32. Differential Diagnosis • Gynecologic • Benign • Functional cyst • Leiomyomata • Endometrioma • TOA • Ectopic • Teratoma • Cystadenoma • Malignant • EOC • Germ Cell • Sex-cord stromal • Non-gynecologic • Benign • Diverticular abscess • Appendiceal abscess • Nerve sheath tumors • Pelvic Kidney • Malignant • Colon cancer • Breast cancer • Gastric cancer

  33. Clinical Tests • Ultrasound • Size • Consistency- solid, cystic, mixed • Septations • Papillary excrescences • Pelvic fluid • Color Doppler • Other Imaging Modalities • CT scan should be used to evaluate for metastatic lesions • Serum Markers • CA125 • OVA-1

  34. Management of Adnexal Masses • Ultrasound findings suggestive of benign disease • Unilocular, thin-walled cysts <10 cm • Smooth regular borders • No septations • No free fluid • No papillary excrescences

  35. Management of Adnexal Masses • Observation • Simple, unilocular ovarian cysts <10 cm • Modesitt SC et al. Obstet Gynecol 2003; 102: 594-9. • 2763 women with a simple, unilocular cyst <10 cm • 2261 (69%) resolved within 1 year • 133 surgeries- no cancers • Compelling reason to avoid surgery i.e cirrhosis • Surgery • Symptoms: pain, pressure, urinary frequency etc. • Complex ovarian cysts • Elevated serum markers • Pelvic fluid

  36. Current GYN/Oncology referral guidelines for a pelvic mass • ACOG committee opinion #477 (2011) • Postmenopausal women with suspicious pelvic mass as suggested by at least one of the following: • elevated CA125 • ascites • nodular or fixed pelvic mass • evidence of distant metastasis

  37. Current GYN/Oncology referral guidelines for a pelvic mass • Premenopausal patient with pelvic mass suspicious for ovarian cancer as evidenced by the presence of one of the following: • Very elevated CA125 • ascites • evidence of metastasis

  38. Old GYN/Oncology referral guidelines for a pelvic mass • ACOG committee opinion #280 (2002, reviewed 2005) • Postmenopausal women with suspicious pelvic mass as suggested by at least one of the following: • elevated CA125 (>35 u/ml) • ascites • nodular or fixed pelvic mass • evidence of distant metastasis • family history of 1 or more first degree relatives with breast or ovarian cancer

  39. Old GYN/Oncology referral guidelines for a pelvic mass • Premenopausal patient with pelvic mass suspicious for ovarian cancer as evidenced by the presence of one of the following: • CA125 >200 U/ml • ascites • evidence of metastasis • family history with 1 or more first degree relative with breast or ovarian cancer

  40. 2007 review of 2002 ACOG committee opinion • Dearking AC et al. How relevant are ACOG and SGO guidelines for referral of adnexal mass? ObstetGynecol 2007; 110: 841-8. • Objectives- to evaluate the referral guidelines for an adnexal mass • 837 women were evaluated according to ACOG referral guidelines: age, CA-125, imaging, physical findings and family history of ovarian cancer • 44% (263/597) postmenopausal women were diagnosed with cancer • 20% (48/240) premenopausal women were diagnosed with cancer • 74% of ovarian cancer was late Stage disease (III/IV)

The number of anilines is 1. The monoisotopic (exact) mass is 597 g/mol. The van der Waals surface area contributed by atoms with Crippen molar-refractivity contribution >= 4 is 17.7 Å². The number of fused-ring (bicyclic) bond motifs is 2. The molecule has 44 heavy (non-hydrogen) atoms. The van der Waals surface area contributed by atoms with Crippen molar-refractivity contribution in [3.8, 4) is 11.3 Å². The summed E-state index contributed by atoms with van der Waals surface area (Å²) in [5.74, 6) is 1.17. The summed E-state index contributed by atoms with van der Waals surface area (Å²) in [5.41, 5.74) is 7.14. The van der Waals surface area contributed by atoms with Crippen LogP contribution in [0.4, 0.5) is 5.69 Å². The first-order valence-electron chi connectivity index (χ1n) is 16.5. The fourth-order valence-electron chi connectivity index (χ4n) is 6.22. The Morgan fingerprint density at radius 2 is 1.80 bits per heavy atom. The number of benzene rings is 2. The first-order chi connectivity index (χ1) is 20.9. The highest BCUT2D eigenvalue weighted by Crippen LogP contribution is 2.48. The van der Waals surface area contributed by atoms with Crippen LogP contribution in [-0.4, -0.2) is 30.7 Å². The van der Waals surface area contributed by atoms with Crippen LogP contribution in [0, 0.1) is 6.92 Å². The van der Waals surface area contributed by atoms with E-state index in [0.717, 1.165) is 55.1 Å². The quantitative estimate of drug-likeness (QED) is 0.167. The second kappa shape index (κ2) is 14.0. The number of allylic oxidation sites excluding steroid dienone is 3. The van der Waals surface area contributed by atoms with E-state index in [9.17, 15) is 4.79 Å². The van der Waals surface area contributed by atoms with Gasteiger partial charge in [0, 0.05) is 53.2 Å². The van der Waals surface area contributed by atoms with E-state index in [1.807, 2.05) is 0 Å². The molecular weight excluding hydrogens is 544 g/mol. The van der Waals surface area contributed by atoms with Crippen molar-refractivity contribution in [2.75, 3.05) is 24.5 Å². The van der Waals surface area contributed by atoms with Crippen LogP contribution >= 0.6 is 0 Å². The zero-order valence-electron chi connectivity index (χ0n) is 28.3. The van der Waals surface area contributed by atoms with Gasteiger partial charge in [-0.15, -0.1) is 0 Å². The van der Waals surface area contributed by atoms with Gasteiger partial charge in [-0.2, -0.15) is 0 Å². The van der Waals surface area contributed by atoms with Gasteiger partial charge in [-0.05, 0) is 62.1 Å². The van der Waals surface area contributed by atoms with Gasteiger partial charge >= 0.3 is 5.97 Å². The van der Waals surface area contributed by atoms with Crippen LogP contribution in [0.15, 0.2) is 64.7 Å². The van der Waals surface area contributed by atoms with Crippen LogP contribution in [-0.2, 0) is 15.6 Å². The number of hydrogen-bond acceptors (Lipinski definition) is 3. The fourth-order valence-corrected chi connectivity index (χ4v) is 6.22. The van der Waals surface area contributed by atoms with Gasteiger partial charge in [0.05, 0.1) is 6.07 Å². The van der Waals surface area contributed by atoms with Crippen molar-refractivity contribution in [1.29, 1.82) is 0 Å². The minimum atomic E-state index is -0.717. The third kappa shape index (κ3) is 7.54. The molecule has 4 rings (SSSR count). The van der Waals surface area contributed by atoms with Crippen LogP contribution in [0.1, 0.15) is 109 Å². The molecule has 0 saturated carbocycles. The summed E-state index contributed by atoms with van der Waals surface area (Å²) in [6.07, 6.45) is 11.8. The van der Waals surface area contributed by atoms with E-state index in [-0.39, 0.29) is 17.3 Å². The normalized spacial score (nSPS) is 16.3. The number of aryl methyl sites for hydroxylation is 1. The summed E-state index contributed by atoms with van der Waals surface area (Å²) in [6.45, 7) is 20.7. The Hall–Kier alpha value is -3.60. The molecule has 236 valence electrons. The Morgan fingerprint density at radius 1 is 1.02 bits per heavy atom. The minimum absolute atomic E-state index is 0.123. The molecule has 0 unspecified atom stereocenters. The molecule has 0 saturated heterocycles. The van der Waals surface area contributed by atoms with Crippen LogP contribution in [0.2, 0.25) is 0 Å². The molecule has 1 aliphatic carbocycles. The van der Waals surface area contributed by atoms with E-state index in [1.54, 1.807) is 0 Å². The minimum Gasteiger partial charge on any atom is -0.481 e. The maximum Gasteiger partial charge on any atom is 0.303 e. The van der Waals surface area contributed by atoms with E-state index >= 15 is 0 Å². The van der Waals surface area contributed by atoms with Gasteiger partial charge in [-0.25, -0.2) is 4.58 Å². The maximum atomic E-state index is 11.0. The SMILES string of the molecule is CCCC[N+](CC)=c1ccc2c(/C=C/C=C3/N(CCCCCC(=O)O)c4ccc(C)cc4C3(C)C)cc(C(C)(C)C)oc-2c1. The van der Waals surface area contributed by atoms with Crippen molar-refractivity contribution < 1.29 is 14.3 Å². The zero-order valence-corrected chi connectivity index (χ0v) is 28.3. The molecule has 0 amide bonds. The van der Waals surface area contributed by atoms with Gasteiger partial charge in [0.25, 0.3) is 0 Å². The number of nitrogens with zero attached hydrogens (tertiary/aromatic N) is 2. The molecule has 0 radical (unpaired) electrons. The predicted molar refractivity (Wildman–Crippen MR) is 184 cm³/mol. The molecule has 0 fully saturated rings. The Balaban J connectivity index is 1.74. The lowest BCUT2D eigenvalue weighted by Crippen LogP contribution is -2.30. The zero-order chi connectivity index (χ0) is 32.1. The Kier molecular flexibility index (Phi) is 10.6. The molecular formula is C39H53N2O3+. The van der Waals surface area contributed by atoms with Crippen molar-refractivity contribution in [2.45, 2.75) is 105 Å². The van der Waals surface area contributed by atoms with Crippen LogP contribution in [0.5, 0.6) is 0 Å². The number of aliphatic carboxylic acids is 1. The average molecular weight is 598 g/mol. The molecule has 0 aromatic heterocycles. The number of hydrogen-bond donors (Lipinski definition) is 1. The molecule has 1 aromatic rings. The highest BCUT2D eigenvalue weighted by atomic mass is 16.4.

41. 2007 review of 2002 ACOG committee opinion • Conclusion- • Guidelines perform well for detecting advance-stage cancer • Guidelines perform poorly for detecting early-stage cancer or cancer in premenopausal women

  42. 2011 review of (2002) ACOG committee opinion • Miller RW et al. Performance of the American College of Obstetricians and Gynecologists’ ovarian tumor referral guidelines with a multivariate index assay. Obstet Gynecol 2011; 117: 1298-1306. • 516 women with an ovarian tumor and OVA-1 test • 161 malignancies • 45 premenopausal • 116 postmenopausal • CA-125 was replaced with OVA-1

  43. 2011 review of ACOG referral guidelines • OVA-1 increased: • Sensitivity 80% • NPV 88% • OVA-1 decreased: • Specificity 71% • PPV 55% • Conclusion- Replacing CA-125 with OVA-1 increases the sensitivity and NPV of the ACOG guidelines. The high sensitivity is maintained in premenopausal women and early-stage disease.

  44. Ovarian Cancer triage summary

  45. Sensitivity/Specificity Sensitivity relates to the test's ability to identify positive results. Specificity relates to the ability of the test to identify negative results.

  46. EOC

  47. Symptoms of Ovarian Cancer • Largely non-specific • Increase in abdominal girth (ascites) • Bloating • Fatigue • Abdominal pain • Early satiety • Indigestion • Constipation • Weight loss, unexplained • New onset of urinary frequency or incontinence

  48. FIGO Staging • Stage I • IA Tumor confined to a single ovary, negative washings, capsule intact, surface of ovary uninvolved • IB Tumor found in both ovaries, negative washings, capsule intact, surface of ovary uninvolved • IC Tumor on one or both ovaries, ruptured capsule, positive cytology or ovarian surface involvement • Stage II • IIA Extension or metastasis to uterus and/or tubes • IIB Extension to other pelvic structures • IIC Tumor on one or both ovaries, ruptured capsule, positive cytology or ovarian surface involvement • Stage III • IIIA Tumor on one or both ovaries with microscopic spread to abdominal peritoneal surface (ex. Liver serosa) • IIIB Tumor implant <2cm to abdominal peritoneal surface • IIIC Tumor implant >2cm to abdominal peritoneal surface and/or positive retroperitoneal or inguinal lymph nodes • Stage IV • Distant metastasis • Pleural effusion with positive cytology • Parenchymal liver metastasis

  49. 5-year Survival Rates • Stage I 76-93% • Stage II 60-74% • Stage III • IIIA 41% • IIIB 25% • IIIC 20% • Stage IV 11%

  50. Histology